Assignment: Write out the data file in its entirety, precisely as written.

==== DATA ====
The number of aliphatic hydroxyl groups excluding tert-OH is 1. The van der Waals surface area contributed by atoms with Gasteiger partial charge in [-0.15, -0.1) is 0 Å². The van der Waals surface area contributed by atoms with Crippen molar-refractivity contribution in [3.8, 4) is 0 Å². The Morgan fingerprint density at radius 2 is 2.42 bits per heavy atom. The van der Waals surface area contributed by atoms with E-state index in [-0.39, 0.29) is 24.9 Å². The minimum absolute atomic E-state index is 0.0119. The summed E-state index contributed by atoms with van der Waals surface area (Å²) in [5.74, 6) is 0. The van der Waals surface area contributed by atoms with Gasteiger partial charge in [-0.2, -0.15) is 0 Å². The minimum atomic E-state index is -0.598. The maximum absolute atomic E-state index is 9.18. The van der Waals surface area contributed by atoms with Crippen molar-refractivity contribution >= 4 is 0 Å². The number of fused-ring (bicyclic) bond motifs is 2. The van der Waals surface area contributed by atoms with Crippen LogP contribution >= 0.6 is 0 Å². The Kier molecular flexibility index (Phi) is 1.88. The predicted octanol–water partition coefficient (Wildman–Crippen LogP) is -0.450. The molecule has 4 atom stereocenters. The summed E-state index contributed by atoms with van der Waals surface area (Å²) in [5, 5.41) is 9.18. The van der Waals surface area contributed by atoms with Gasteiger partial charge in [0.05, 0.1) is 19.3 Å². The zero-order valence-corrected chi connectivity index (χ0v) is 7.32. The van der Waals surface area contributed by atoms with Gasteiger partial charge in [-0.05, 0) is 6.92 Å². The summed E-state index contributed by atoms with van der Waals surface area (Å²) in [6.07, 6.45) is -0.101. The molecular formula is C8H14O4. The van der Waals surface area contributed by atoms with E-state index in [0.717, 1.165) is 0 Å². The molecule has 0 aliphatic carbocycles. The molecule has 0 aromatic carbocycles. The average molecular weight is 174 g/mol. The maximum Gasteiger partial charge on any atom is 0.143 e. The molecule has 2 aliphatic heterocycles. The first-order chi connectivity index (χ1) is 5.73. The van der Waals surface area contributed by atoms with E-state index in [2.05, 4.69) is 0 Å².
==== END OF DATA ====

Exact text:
The number of aliphatic hydroxyl groups excluding tert-OH is 1. The van der Waals surface area contributed by atoms with Gasteiger partial charge in [-0.15, -0.1) is 0 Å². The van der Waals surface area contributed by atoms with Crippen molar-refractivity contribution in [3.8, 4) is 0 Å². The Morgan fingerprint density at radius 2 is 2.42 bits per heavy atom. The van der Waals surface area contributed by atoms with E-state index in [-0.39, 0.29) is 24.9 Å². The minimum absolute atomic E-state index is 0.0119. The summed E-state index contributed by atoms with van der Waals surface area (Å²) in [5.74, 6) is 0. The van der Waals surface area contributed by atoms with Gasteiger partial charge in [-0.2, -0.15) is 0 Å². The minimum atomic E-state index is -0.598. The maximum absolute atomic E-state index is 9.18. The van der Waals surface area contributed by atoms with Crippen molar-refractivity contribution >= 4 is 0 Å². The number of fused-ring (bicyclic) bond motifs is 2. The van der Waals surface area contributed by atoms with Crippen LogP contribution >= 0.6 is 0 Å². The Kier molecular flexibility index (Phi) is 1.88. The predicted octanol–water partition coefficient (Wildman–Crippen LogP) is -0.450. The molecule has 4 atom stereocenters. The summed E-state index contributed by atoms with van der Waals surface area (Å²) in [5, 5.41) is 9.18. The van der Waals surface area contributed by atoms with Gasteiger partial charge in [0.05, 0.1) is 19.3 Å². The zero-order valence-corrected chi connectivity index (χ0v) is 7.32. The van der Waals surface area contributed by atoms with Gasteiger partial charge in [-0.05, 0) is 6.92 Å². The summed E-state index contributed by atoms with van der Waals surface area (Å²) in [6.07, 6.45) is -0.101. The molecular formula is C8H14O4. The van der Waals surface area contributed by atoms with E-state index in [0.717, 1.165) is 0 Å². The molecule has 0 aliphatic carbocycles. The molecule has 0 aromatic carbocycles. The average molecular weight is 174 g/mol. The maximum Gasteiger partial charge on any atom is 0.143 e. The molecule has 2 aliphatic heterocycles. The first-order chi connectivity index (χ1) is 5.73. The van der Waals surface area contributed by atoms with E-state index in [2.05, 4.69) is 0 Å².